June 16, 2010

A Real Life Dystopia

Ever since my middle school days, I've been fascinated by dystopian fiction. Uber-controlling societies. Government conspiracies. Forbidden romances. I mean, what's not to love?

Not only do these books create strange-and-scary worlds, they also make me ask questions.

What would it be like to live in a colorless world with little joy or pain? (The Giver)

What would it be like to in a society where books were banned and burned? (Fahrenheit 451)

And what would it be like to live in a country where teenagers must fight to the death in a reality show gone haywire? (The Hunger Games)

Whenever I finish one of these books, I always get a bit of a chill. After all, it's such a relief that these controlling societies only exist in the realm of fiction.


But as I watched the World Cup this week—namely the game between Brazil and the PRK—I realized that the dystopian genre isn't a mere work of fiction. I mean, just take one look at North Korea! It's chilling how life in this isolated country resembles some of the worlds in my favorite dystopian novels.

Totalitarian government? Check.
Carefully-controlled media? Check.
Cult of personality? Oh yeah, a big fat check on this one.

So crazy, ain't it?

I've known for years that North Korea has had a terrible regime and has committed multiple human rights' violations against its own people. And yet, I've never put two-and-two together that North Korea is a real dystopia.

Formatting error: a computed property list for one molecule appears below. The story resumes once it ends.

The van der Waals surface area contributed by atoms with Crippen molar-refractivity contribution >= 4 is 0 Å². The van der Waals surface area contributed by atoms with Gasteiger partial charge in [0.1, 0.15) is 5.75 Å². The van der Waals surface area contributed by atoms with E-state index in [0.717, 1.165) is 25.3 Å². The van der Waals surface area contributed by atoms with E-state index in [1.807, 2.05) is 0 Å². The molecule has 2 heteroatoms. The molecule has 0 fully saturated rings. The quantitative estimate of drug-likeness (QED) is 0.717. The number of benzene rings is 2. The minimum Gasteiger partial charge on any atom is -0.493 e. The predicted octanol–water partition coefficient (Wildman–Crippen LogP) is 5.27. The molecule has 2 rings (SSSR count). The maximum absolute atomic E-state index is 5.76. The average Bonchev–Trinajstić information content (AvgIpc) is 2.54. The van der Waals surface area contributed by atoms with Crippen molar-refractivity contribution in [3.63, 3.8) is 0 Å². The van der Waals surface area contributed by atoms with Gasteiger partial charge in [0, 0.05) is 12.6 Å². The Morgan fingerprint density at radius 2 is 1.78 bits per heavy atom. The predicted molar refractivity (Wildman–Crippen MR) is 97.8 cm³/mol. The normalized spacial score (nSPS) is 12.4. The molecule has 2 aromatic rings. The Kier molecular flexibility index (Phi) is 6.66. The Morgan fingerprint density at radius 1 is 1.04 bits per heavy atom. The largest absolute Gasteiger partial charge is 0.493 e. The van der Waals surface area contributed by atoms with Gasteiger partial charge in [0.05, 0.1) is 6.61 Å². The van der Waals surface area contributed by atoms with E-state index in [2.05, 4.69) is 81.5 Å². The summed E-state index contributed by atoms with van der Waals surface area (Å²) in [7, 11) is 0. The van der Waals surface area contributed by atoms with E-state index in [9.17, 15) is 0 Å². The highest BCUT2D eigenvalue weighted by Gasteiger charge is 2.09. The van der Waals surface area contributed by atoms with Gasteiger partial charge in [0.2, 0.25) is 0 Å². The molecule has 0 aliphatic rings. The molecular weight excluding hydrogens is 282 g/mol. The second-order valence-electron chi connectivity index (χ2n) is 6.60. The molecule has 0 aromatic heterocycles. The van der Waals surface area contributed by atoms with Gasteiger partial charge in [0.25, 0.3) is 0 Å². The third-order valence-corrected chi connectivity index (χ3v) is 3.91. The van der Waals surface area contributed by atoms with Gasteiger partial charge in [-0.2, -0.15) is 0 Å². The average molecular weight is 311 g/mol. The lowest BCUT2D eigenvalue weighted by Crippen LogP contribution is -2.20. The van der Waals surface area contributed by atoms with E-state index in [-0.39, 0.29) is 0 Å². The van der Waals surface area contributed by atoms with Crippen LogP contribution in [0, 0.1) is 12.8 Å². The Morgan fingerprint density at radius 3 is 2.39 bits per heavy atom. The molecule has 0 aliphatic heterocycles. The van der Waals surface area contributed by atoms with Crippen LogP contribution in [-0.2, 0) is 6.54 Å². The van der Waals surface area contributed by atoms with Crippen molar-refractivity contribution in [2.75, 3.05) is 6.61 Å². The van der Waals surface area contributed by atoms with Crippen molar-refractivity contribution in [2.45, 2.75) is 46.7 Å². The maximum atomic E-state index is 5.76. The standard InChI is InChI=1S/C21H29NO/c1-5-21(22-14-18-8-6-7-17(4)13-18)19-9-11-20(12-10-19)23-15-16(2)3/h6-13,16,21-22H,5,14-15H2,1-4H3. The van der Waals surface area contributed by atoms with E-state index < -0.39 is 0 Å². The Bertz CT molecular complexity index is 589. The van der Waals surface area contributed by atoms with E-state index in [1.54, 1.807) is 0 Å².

From detention camps to religious persecution to severe malnutrition, the citizens of North Korea live in a world of complete isolation and government control. One of the World Cup commentators even mentioned how most of the PRK's soccer team had never seen a cell phone before. You'd think that this sort of stuff was concocted by some crazy writer who lives in a cabin in the woods—but it's not.

It's real.

And so, I don't think I can read dystopian fiction in the same way again. I used to read this genre with a sigh of relief that it's only fiction, that it's some sort of make-believe. But dystopian societies certainly exist right now—over 23 million people live with it every day.

Life imitating art, art imitating life?


  1. Wow! I'd always known about the situation in North Korea, but I've never seen it as a dystopia. Now that you mention it, you're totally right. I only wish it wouldn't be so.

    By the way, I gave you an award on my blog. Go check it out!

  2. I'd never thought about it like that. Scary thought!

    Found you at Amparo's blog. :)

  3. After watching a documentary a few weeks ago about North Korea, I thought the same thing, Caroline. Scary. :-/